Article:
Iran-backed militias fail to re-capture Tikrit, US launches airstrike
by Daily Sabah with AP
IstanbulMar 27, 2015 - 12:00 am GMT+3
by Daily Sabah with AP
Mar 27, 2015 12:00 am
The Iran-backed Iraqi forces along with Shiite militias fight Islamic State of Iraq and al-Sham (ISIS) militants to recapture Tikrit. Some 30,000 men have been involved in the operation to recapture Tikrit, one of ISIS's main hubs since they overran large parts of Iraq nine months ago. The offensive is the biggest military operation in the province since the militants seized swaths of north Iraq last June and advanced towards the capital Baghdad. Iraqi security forces on Tuesday retook a town next to Tikrit, military officials reported.
However, the 30,000 Iraqi forces along with Iran-backed militias have failed to drive out 1,000 ISIS militants. The U.S. which was deeply concerned over the involvement of Iran had refused to carry out aerial strikes to support the operation. At Iraq's request, the U.S. began airstrikes in Tikrit on Wednesday in support of a stalled Iraqi ground offensive. The bombing marked a significant expansion of the U.S. military role in Iraq. "These strikes are intended to destroy ISIS strongholds with precision, thereby saving innocent Iraqi lives while minimizing" unintended damage to civilian structures, Lt. Gen. James L. Terry, the commander of the U.S.-led campaign against ISIS, said in a written statement. "This will further enable Iraqi forces under Iraqi command to maneuver and defeat ISIL in the vicinity of Tikrit," Terry said. An Iraqi commander in the city said that a warehouse used to store ISIS weapons was bombed by a U.S. plane, and a U.S. official in Washington confirmed that arms warehouses were among the targets. The Washington official, who also spoke on condition of anonymity in order to discuss military details, said there were no more than one dozen airstrikes Wednesday, and said some were conducted by U.S. allies. The official had no details on the extent of allied participation, including which countries launched airstrikes. The official said Wednesday's attacks were the first in a series that would be carried out in the days to come as the coalition coordinates with Iraqi ground troops who have encircled Tikrit but not penetrated deeply into the city.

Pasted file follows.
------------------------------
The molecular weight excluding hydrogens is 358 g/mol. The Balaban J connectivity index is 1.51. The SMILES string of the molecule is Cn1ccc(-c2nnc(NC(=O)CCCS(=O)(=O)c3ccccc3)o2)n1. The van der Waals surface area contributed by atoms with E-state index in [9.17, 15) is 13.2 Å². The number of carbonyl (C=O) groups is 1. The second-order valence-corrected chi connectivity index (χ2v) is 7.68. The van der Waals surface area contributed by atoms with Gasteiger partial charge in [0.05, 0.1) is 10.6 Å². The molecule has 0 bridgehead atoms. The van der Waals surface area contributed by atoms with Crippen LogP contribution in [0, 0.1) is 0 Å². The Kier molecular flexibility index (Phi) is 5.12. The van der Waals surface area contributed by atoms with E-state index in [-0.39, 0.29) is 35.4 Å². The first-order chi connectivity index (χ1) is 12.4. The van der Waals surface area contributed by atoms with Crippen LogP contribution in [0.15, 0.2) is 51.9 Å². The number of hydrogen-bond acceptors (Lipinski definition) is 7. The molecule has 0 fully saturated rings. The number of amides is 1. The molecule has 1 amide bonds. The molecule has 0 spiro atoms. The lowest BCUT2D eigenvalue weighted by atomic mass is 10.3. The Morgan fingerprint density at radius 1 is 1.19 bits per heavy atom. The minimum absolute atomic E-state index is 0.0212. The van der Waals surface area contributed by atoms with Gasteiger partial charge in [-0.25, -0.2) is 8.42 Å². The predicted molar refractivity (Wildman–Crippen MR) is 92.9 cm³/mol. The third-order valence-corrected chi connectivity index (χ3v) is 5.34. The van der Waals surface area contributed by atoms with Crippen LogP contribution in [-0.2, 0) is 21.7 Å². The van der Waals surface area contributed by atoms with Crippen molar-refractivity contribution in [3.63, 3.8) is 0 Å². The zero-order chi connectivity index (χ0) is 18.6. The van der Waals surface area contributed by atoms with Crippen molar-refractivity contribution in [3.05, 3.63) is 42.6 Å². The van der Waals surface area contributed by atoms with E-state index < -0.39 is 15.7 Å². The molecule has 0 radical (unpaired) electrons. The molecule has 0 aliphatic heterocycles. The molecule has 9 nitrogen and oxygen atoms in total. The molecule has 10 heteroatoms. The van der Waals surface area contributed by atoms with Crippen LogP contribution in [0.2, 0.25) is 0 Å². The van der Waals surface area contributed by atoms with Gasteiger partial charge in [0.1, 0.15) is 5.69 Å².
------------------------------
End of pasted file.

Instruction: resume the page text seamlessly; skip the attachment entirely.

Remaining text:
In an address to the nation Wednesday evening, Prime Minister Haider al-Abadi predicted success in Tikrit but did not say the U.S. was providing airstrikes. "We have started the final phase of the operation in Tikrit," he said. "You will liberate your ground, not anyone but you," he said in a speech to the Iraqi people. Al-Abadi praised all the groups involved in the battle against ISIS, including the so-called Popular Mobilization Forces, which the U.S. calls Iranian-backed Shiite militias, and well as the Sunni tribes and coalition forces. But he fell short of confirming that the coalition is playing a direct role in Tikrit.
Iraqi forces were instructed and directed by Iranian advisers. Among those directing operations is Iranian Gen. Ghasem Soleimani, commander of the powerful Revolutionary Guard's Quds Force. The overt Iranian role and the prominence of Shiite militias in the campaign have raised fears of possible sectarian cleansing should Tikrit, an overwhelmingly Sunni city, fall to the government troops. The U.S. and Human Rights Watch (HRW) warned an offensive to retake control of the Iraqi city of Tikrit must not fuel sectarian tensions. Sunni civilians have been suffering from both ISIS' atrocities and Shiite militias' aggression, many documents revealed. Tehran has been accused of fueling the sectarian division through supporting the extremist Shiite groups in Iraq that are historically in trouble with the Sunni residents of the country.